Input on the environmental challenges and participation in environmental decision making processes in Macedonia
Provided by Eko-svest Macedonia
Challenges in the environmental sector
Air Pollution– Although the EU legislation has been almost fully transposed, implementation and enforcement are still not satisfactory, resulting in high pollution levels in the country. Funding remains an issue, and even though a special clean air fund was created in 2019, there is no integrated and synchronized way of tackling this problem. More capacities are needed to implement practical projects, monitor and evaluate and perform research in the area of air pollution and health impact.
Another challenge in the sector remains the IPPC permit for the Bitola Thermo power plant as the process has finally begun but it is questionable whether significant investments will be actually made if the Energy Strategy plans the closure of this installation by 2025 (depending on scenario). In either case (investment or not) the economy and human health are at stake.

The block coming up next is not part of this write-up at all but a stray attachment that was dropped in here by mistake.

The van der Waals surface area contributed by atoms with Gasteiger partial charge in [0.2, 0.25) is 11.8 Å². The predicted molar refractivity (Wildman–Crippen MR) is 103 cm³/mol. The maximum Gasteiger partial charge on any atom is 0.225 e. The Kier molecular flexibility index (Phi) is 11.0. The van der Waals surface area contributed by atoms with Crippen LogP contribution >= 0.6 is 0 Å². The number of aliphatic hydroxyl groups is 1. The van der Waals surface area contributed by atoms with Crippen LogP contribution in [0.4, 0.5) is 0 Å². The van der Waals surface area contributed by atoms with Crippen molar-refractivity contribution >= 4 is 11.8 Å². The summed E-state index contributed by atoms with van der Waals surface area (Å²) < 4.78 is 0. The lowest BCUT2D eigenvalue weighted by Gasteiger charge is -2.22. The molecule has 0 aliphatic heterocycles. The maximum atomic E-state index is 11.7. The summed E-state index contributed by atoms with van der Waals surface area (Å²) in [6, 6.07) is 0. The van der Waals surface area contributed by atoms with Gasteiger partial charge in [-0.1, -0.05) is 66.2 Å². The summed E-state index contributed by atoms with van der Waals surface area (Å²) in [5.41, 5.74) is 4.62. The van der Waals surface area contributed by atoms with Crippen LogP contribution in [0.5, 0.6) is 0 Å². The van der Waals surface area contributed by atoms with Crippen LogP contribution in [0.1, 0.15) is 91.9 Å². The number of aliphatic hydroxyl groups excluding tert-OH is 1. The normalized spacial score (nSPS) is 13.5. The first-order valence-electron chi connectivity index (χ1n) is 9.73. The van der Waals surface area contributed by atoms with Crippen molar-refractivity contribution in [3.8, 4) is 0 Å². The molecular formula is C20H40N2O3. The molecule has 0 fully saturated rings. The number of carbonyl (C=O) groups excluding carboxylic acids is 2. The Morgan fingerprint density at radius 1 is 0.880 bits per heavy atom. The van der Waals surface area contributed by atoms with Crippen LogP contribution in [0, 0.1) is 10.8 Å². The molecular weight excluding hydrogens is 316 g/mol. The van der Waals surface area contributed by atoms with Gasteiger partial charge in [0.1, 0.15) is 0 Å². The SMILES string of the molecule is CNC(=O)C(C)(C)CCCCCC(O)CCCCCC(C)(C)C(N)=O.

Just transition as a way forward is a challenging new opportunity for the country both for Oslomej and Bitola regions. Economic feasibility study for the Kichevo region show far better economic development of the region without the thermos power plant. Even though initial discussions have started about the transformation of the region, no practical implementation (except the PV plant in Oslomej) and no long term strategies and plans are in place (in the case of Bitola, the discussion is not even started).
Climate action– Main challenge remains the finalization of the Climate Law and Strategy, and mainstreaming climate in all other strategies and plans on national and local level. Some efforts have been made in preparation of local action plans but little has been done in practical terms. Upcoming revisions of strategies and preparation of new legislation within other ministries do not take into consideration climate change mitigation and adaptation (with the exception of the new transport and energy strategies).
Nature protection– The conflict between infrastructure development and nature protection remains a challenge. In 2019, a tender procedure was launched for 22 hydropower project concessions and 11 of them were located in a protected area such as national park, Emerald site, future Natura2000 site). A major challenge is the proclamation of the NP Shar Planina due to an issued hydropower concession in the territory of the future national park.